Tuesday, October 9, 2012

Ireland's plan to fix housing and buoy economy: forgive mortgage debt

The New York Times Dealbook carried an article on how Ireland plans to fix its housing and buoy its economy by having its banks forgive mortgage debt.

While this sounds like Ireland is taken a page from the Swedish Model for addressing a bank solvency led financial crisis, it must be remembered that Ireland received money from the EU to recapitalize its banks.

When Ireland recapitalized its banks, it effectively nationalized the bad debt.  Now, Ireland is simply forcing the banks to own up to the losses that the Irish taxpayers are going to be paying for as the national debt is paid down.

Under the Swedish Model, the banks are not recapitalized by the government.  Either they have the capacity to generate earnings and rebuild their book capital levels through retained earnings or equity issuance or the don't have the capacity to generate earnings and need to be resolved.

With its economy still reeling from the housing crash, Ireland is making a bold move to help tens of thousands of struggling homeowners. 
The Irish government expects to pass a law this year that could encourage banks to substantially cut the amount that borrowers owe on their mortgages, a step that no major country has been willing to take on a broad scale.
Actually, there have been several major countries that have been willing to require their banks to substantially cut the amount that borrowers owe on their mortgages.  In prior financial crises, this was done by Sweden, Finland and Norway.  In the current crisis, this was done by Iceland.
The initiative, which would lower a borrower’s monthly payment, could prevent a tide of foreclosures, an uncertainty that has been hanging over the Irish housing market for years.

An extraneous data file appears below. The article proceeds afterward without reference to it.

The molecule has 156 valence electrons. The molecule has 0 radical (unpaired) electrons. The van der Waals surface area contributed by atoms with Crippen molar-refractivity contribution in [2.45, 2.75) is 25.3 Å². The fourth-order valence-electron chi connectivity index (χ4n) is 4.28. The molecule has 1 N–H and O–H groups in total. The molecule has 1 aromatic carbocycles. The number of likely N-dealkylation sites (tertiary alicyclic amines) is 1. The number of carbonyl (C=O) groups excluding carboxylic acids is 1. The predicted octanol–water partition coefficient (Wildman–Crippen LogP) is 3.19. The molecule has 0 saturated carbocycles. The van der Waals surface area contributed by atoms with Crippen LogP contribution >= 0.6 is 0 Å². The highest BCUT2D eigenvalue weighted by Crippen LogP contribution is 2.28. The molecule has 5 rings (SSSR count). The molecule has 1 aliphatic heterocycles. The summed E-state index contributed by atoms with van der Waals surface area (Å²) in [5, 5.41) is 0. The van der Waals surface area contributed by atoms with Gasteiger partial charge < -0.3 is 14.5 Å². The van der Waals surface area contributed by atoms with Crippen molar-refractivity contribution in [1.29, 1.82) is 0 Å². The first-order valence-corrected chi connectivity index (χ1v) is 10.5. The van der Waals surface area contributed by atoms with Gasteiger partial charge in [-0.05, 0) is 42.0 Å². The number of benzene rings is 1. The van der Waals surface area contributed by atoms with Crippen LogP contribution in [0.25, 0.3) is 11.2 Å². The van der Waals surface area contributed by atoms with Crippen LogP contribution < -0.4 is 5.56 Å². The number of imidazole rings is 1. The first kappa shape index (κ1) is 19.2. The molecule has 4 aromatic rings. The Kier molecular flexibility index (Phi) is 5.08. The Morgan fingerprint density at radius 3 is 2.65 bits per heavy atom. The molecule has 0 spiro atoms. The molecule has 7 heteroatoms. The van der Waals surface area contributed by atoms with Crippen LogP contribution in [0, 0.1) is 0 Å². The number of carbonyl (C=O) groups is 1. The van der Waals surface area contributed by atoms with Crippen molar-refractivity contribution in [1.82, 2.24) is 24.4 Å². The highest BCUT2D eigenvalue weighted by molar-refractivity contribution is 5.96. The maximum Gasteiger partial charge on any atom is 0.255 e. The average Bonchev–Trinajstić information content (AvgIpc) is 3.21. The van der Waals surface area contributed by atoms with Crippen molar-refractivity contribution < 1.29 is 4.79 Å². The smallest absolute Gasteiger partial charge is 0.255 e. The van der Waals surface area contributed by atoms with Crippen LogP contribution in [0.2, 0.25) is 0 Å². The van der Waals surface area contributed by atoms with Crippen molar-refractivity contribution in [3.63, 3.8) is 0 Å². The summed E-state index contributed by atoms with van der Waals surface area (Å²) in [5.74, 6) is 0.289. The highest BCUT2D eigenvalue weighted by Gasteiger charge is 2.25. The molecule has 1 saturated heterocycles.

Preventing the tide of foreclosures protects the real economy.  This is one of the reasons that the Swedish Model works to end a bank solvency led financial crisis.
If it works, the plan could provide a road map for other troubled countries.... 
 A roadmap that your humble blogger has been talking about since the beginning of the financial crisis.
Most countries that have suffered housing busts, including the United States, have made limited use of so-called mortgage write-downs, the process of forgiving a portion of the principal on the loan. The worry has been that some borrowers who can afford their mortgages will stop making payments to take advantage of a bailout. Banks have also been reluctant since they could face unexpected losses.
The reason most countries have made limited use of mortgage write-downs is they decided to protect bank book capital levels and banker bonuses at all costs.
Ireland is different from the United States and most countries. During the financial crisis, Ireland bailed out the banks, and the government still has large ownership stakes in some of the biggest mortgage lenders. So taxpayers are already responsible for mortgage losses.
Clearly, Ireland directly socialized the losses and its taxpayers are going to be paying for them for years.